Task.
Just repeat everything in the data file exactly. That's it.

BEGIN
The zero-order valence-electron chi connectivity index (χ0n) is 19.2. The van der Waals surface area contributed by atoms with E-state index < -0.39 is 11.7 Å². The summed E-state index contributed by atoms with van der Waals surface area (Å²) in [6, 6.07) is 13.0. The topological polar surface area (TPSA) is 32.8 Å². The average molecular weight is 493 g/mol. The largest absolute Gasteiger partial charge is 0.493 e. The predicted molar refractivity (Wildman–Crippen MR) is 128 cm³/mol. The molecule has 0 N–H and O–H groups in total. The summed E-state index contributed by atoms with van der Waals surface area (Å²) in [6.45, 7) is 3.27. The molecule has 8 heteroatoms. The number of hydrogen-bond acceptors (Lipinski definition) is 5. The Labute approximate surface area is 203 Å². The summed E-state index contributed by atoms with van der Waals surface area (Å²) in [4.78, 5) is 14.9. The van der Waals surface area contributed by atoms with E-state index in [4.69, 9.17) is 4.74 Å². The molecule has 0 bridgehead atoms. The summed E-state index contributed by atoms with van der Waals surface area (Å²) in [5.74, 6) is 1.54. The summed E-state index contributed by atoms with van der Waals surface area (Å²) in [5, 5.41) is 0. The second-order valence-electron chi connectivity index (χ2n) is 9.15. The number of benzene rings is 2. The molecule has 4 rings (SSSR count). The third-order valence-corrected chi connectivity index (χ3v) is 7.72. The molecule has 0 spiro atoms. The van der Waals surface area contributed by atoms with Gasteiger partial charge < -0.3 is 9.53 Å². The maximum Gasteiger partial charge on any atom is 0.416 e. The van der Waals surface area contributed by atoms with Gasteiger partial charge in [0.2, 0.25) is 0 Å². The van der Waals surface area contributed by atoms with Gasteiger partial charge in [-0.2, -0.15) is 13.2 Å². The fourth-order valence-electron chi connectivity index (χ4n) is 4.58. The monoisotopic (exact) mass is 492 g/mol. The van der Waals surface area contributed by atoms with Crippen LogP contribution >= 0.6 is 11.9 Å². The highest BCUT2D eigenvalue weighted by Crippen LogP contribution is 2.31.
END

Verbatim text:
The zero-order valence-electron chi connectivity index (χ0n) is 19.2. The van der Waals surface area contributed by atoms with E-state index < -0.39 is 11.7 Å². The summed E-state index contributed by atoms with van der Waals surface area (Å²) in [6, 6.07) is 13.0. The topological polar surface area (TPSA) is 32.8 Å². The average molecular weight is 493 g/mol. The largest absolute Gasteiger partial charge is 0.493 e. The predicted molar refractivity (Wildman–Crippen MR) is 128 cm³/mol. The molecule has 0 N–H and O–H groups in total. The summed E-state index contributed by atoms with van der Waals surface area (Å²) in [6.45, 7) is 3.27. The molecule has 8 heteroatoms. The number of hydrogen-bond acceptors (Lipinski definition) is 5. The Labute approximate surface area is 203 Å². The summed E-state index contributed by atoms with van der Waals surface area (Å²) in [4.78, 5) is 14.9. The van der Waals surface area contributed by atoms with E-state index in [4.69, 9.17) is 4.74 Å². The molecule has 0 bridgehead atoms. The summed E-state index contributed by atoms with van der Waals surface area (Å²) in [5.74, 6) is 1.54. The summed E-state index contributed by atoms with van der Waals surface area (Å²) in [5, 5.41) is 0. The second-order valence-electron chi connectivity index (χ2n) is 9.15. The number of benzene rings is 2. The molecule has 4 rings (SSSR count). The third-order valence-corrected chi connectivity index (χ3v) is 7.72. The molecule has 0 spiro atoms. The van der Waals surface area contributed by atoms with Gasteiger partial charge < -0.3 is 9.53 Å². The maximum Gasteiger partial charge on any atom is 0.416 e. The van der Waals surface area contributed by atoms with Gasteiger partial charge in [0.2, 0.25) is 0 Å². The van der Waals surface area contributed by atoms with Gasteiger partial charge in [-0.2, -0.15) is 13.2 Å². The fourth-order valence-electron chi connectivity index (χ4n) is 4.58. The monoisotopic (exact) mass is 492 g/mol. The van der Waals surface area contributed by atoms with Crippen LogP contribution >= 0.6 is 11.9 Å². The highest BCUT2D eigenvalue weighted by Crippen LogP contribution is 2.31.